As a Christian counselor, Sara Wilson has been able to help a lot of people put their lives back in order, but her own personal life is a bit of a mess. She still suffers from a broken heart four months after her long-time boyfriend, Jeremy, left her without warning when she refused to become intimate with him. In all this time, she hasn't heard a word from Jeremy, but still struggles with getting over her feelings for him. Sara's co-worker, Ken Barrymore is a really nice guy who seems interested in her, but then again, so is Darrel Hogan, the handsome new youth pastor at her church. Darrel recruits Sara to help out with the youth which means that she'll be spending a lot of time with him, but then Ken asks her out too. In the meantime, Sara begins counseling a young woman with whom she feels a deep connection. Just when Sara thinks she's finally figured out which man she wants a relationship with, Jeremy returns with an enticing offer, and it may take a life or death situation for Sara to finally realize which man is truly right for her.
A Special Blessing for Sara is a gentle inspirational romance that in some ways is more reminiscent of women's fiction with a strong romantic element. The entire story is told from the third-person POV of the heroine with no male perspective at all (this is pretty rare in romance, but oddly enough, the third one like this I've read in a month). There is also equal, if not more, attention given to Sara's career as a counselor, her volunteer work with her church, and her family life as there is to her love life. With the focus of the novel split there was already limited space for relationship development, but then the author has not one but three men vying for Sara's affections at the same time. I've never been much of a fan of love triangles, much less love quadrangles. They usually take too much space away from the main hero and heroine, and don't allow for enough time to really develop their love. Ultimately, I think Sara chose the right man, but that decision came relatively easily without much depth of thought. Because of this, the romantic content was sweet and tender but only partially satisfying. I think the story holds up better when classified as women's fiction, because it's more about Sara's journey through a short period of her life, in a variety of different aspects, spiritual, emotional, family revelations and romantic choices, more so than a single romantic relationship. Overall, when I think of it in this capacity, I can honestly say I enjoyed it.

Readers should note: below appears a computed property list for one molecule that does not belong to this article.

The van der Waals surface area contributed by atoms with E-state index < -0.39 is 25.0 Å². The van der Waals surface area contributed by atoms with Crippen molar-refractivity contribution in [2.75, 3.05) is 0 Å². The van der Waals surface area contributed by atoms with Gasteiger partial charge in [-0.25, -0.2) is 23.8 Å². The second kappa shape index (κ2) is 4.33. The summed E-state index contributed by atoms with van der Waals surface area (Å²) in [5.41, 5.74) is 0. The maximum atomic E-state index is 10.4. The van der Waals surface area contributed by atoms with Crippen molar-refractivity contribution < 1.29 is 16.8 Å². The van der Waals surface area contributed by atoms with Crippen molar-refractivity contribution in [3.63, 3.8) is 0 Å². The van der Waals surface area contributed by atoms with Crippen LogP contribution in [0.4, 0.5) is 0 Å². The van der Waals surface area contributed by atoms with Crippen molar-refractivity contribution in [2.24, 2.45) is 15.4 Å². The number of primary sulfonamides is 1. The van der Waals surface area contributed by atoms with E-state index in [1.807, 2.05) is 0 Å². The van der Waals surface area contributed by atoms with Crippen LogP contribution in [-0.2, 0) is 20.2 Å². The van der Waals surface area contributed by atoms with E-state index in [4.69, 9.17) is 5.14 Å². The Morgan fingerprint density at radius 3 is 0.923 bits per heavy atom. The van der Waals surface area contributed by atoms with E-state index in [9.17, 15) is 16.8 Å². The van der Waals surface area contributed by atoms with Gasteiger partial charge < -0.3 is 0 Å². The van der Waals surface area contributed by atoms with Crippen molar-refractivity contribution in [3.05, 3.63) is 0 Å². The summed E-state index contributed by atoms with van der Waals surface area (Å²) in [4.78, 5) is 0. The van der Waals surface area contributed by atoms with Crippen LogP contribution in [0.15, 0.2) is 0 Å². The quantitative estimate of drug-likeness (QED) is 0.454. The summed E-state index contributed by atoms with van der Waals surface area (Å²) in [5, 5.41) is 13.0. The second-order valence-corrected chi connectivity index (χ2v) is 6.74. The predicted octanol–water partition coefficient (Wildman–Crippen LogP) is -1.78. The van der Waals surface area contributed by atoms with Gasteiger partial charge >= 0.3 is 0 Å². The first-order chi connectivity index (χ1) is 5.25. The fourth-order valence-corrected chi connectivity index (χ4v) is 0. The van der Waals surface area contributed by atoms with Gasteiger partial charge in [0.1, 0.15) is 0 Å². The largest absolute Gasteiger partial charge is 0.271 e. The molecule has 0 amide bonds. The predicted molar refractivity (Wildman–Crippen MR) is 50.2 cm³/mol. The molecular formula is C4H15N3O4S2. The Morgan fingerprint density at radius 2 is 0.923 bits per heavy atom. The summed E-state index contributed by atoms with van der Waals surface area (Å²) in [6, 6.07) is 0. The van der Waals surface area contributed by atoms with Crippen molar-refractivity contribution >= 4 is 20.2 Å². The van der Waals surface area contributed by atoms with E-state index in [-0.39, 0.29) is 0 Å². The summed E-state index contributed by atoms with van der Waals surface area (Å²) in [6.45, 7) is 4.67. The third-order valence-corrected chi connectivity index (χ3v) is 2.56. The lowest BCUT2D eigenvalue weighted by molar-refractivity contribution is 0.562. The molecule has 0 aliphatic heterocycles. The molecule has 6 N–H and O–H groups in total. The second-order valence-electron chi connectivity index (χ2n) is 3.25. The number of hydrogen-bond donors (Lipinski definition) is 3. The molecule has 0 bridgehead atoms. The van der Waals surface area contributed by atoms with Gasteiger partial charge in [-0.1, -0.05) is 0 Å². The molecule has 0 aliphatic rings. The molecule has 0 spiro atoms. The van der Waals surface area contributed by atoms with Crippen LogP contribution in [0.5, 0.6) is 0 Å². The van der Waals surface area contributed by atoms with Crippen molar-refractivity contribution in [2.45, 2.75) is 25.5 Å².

Sara is a caring, compassionate young woman who is very good at her job as a counselor but is struggling a bit in her personal life. Jeremy, her long-time boyfriend, who she thought was going to marry her, walked out of her life four months earlier after she refused to become intimate with him, and she's having a hard time getting over him. Sara is attracted to her co-worker, Ken, and he seems to be interested in her as well, but there is also Darrel, the handsome new youth pastor at her church. Then out of the blue, Jeremy comes back, wanting to rekindle their relationship. Decisions... decisions! Sara is pretty much the epitome of a sweet heroine who is simply nice to everyone, perhaps a little too nice at times, but her clients seem to love her, as do the youth at her church and basically everyone else too. I can't say that I really understood Sara's attachment to Jeremy and her willingness to start dating him again when he returned. In my opinion, he was very disrespectful of Sara and her feelings, and without making some serious changes in his life, he was clearly the wrong choice. That said, Sara's decision to go out with Ken if he asked her (before Jeremy returned) seemed a bit abrupt, considering it was Darrel who appeared to be showing the most interest in her at that point. It was also a little odd that she welcomed Ken into her home to visit but didn't really want Darrel there. Additionally, even though Sara and Ken had known each other through work for quite a while, I still thought that some of the information they shared about themselves on their first two dates was a little too personal for a couple who was just getting to know one another. Overall though, I liked Sara and two out of three of her men, as well as where the romance ultimately led.